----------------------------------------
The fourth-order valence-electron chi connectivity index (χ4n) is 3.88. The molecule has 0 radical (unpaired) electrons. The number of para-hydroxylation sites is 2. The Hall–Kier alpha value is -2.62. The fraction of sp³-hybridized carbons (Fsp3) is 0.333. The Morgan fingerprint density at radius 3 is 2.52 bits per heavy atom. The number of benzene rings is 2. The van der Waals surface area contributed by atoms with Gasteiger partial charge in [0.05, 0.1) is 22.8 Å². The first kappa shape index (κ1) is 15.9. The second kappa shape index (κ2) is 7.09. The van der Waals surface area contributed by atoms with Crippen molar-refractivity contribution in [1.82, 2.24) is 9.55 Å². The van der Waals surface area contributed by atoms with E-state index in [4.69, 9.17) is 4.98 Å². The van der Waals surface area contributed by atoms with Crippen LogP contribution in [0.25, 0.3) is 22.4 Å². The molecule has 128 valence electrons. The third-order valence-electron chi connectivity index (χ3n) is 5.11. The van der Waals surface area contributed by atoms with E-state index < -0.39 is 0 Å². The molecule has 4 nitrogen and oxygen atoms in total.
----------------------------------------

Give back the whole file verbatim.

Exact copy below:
The fourth-order valence-electron chi connectivity index (χ4n) is 3.88. The molecule has 0 radical (unpaired) electrons. The number of para-hydroxylation sites is 2. The Hall–Kier alpha value is -2.62. The fraction of sp³-hybridized carbons (Fsp3) is 0.333. The Morgan fingerprint density at radius 3 is 2.52 bits per heavy atom. The number of benzene rings is 2. The van der Waals surface area contributed by atoms with Gasteiger partial charge in [0.05, 0.1) is 22.8 Å². The first kappa shape index (κ1) is 15.9. The second kappa shape index (κ2) is 7.09. The van der Waals surface area contributed by atoms with Crippen molar-refractivity contribution in [1.82, 2.24) is 9.55 Å². The van der Waals surface area contributed by atoms with E-state index in [4.69, 9.17) is 4.98 Å². The van der Waals surface area contributed by atoms with Crippen LogP contribution in [0.25, 0.3) is 22.4 Å². The molecule has 128 valence electrons. The third-order valence-electron chi connectivity index (χ3n) is 5.11. The van der Waals surface area contributed by atoms with E-state index < -0.39 is 0 Å². The molecule has 4 nitrogen and oxygen atoms in total.